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Australia: Strong Exports and Growth 

The Australian dollar’s appreciation over the past few months against its major counterparts will no doubt remain a source of concern for the RBA which chose to devalue its currency in order to boost the export of Australian goods and services. The Australian economy performed well over the second half of 2015, as well as over the first half of 2016. Gross domestic product expanded 3.1% annually in the three months to the end of March 2016, thanks to a strong pick-up in resources and services exports, as well as, from household spending which saw its biggest expansion in three years.

The country’s economic annual growth rate is currently at 3.3%, (second quarter of 2016) which is relatively strong. However, the Australian economy expanded 0.5% quarter-over-quarter in the June quarter of 2016, slowing from a downwardly revised 1.0% growth in the previous quarter and slightly below market consensus of a 0.6% growth. That was the weakest growth since the second quarter of 2015. 

The last year, there was firmer evidence that non-mining sectors were recovering. Australian business conditions rebounded strongly over the last few months while confidence levels held steady, providing evidence that Australia’s non-mining recovery strengthened further in the early parts of 2016. In addition, growth in gross domestic product for the second quarter was supported by continued growth in government consumption expenditure (public investment) and in household, which contributed 0.3% and 0.2% points to growth respectively.

However, exports have weakened significantly – but still remain on an upward trend – since March 2015. As we can see in figure 1, exports picked up aggressively following the global financial crisis of 2008 and continued to grow until 2015. For the last eighteen months, exports, as well as imports, started to weaken significantly. It should be noted that Australia has been running a consistent trade deficit since 2014, following a 2-year period of deficit – between 2012 and 2014.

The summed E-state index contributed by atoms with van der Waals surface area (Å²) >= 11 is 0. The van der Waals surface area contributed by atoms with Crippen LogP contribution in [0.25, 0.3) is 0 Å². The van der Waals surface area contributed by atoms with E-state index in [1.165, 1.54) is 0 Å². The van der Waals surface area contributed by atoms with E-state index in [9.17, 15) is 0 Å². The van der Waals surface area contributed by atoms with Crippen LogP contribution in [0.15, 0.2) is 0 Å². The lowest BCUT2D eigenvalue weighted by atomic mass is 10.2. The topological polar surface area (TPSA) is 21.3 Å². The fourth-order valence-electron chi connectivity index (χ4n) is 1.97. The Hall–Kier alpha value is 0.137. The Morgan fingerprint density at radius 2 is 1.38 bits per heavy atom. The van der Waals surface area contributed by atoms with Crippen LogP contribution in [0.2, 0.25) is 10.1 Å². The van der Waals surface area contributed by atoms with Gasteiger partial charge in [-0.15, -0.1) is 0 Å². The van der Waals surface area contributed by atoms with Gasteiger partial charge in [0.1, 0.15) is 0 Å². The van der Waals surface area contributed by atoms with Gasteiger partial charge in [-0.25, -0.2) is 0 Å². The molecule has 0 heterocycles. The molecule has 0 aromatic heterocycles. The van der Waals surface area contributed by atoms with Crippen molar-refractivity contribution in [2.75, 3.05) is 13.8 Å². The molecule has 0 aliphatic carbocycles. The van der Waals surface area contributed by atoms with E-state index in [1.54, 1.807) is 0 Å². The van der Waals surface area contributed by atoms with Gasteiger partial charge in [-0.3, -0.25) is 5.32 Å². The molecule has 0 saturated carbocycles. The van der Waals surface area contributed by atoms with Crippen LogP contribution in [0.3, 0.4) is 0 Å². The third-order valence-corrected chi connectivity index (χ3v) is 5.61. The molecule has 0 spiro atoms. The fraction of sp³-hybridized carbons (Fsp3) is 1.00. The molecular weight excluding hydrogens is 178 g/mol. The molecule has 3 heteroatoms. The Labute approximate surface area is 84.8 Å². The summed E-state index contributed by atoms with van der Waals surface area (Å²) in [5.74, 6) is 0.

Figure 2 AUD, Bulls, Back, Command, For How Long,, Currency Analysis, fx trader, forex

Figure 1. Australian Exports vs Imports

Terms of trade in Australia – a measure of the relative value of exports compared with imports – have fallen more than 30% since mid-2011, and export volumes of iron ore, which accounts for 25% of the total exports, and other mining and metals, are gathering ground as the end of the mining boom draws near. The mining industry’s contribution to the Australian economy is more than $121 billion a year. In terms of export income, it generates $138 billion per annum, which represents over half (55%) of total goods and services. Mining has been the driving force of Australia’s economic growth for longer than anyone cares to remember – helping GDP growth average 3.5% a year for most of this century.

fig 3 AUD, Bulls, Back, Command, For How Long,, Currency Analysis, fx trader, forex

Figure 2. Australia’s Top Export Products and Destinations

Iron Ore Recovers But Still Cheap

The plunge in iron-ore prices is hitting Australia’s economy harder than expected, as iron ore has been in decline since 2011, despite the recent recovery above $50.00. The raw material is headed for a fourth annual decline and has lost more than 90% since peaking in 2011, at around $192.00. Iron ore has been plunging as a slowdown in China’s economy - its largest buyer - hurt demand for it. After four years of sliding prices, iron ore advanced in 2016, but how strong the recovery will be, however, remains uncertain.

The world’s two biggest miners, BHP Billiton (ASX: BHP 20.50 AUD) and Rio Tinto (ASX: RIO 48.16 AUD), reported that net profit fell by almost half in 2015. BHP Billiton reported that net profit fell by more than 47%, to nearly $4.3 billion, in 2015 due to lower iron ore prices. Smaller Australian miners like Arrium Limited Inc. and Tiger Resources Limited suffered huge damages as these small firms need iron ore prices above almost $90 to maintain profitable margins, but the benchmark price is currently trading at just above $50, so it still has a long way to go.

Fig 4 AUD, Bulls, Back, Command, For How Long,, Currency Analysis, fx trader, forex

Figure 3. Iron Ore

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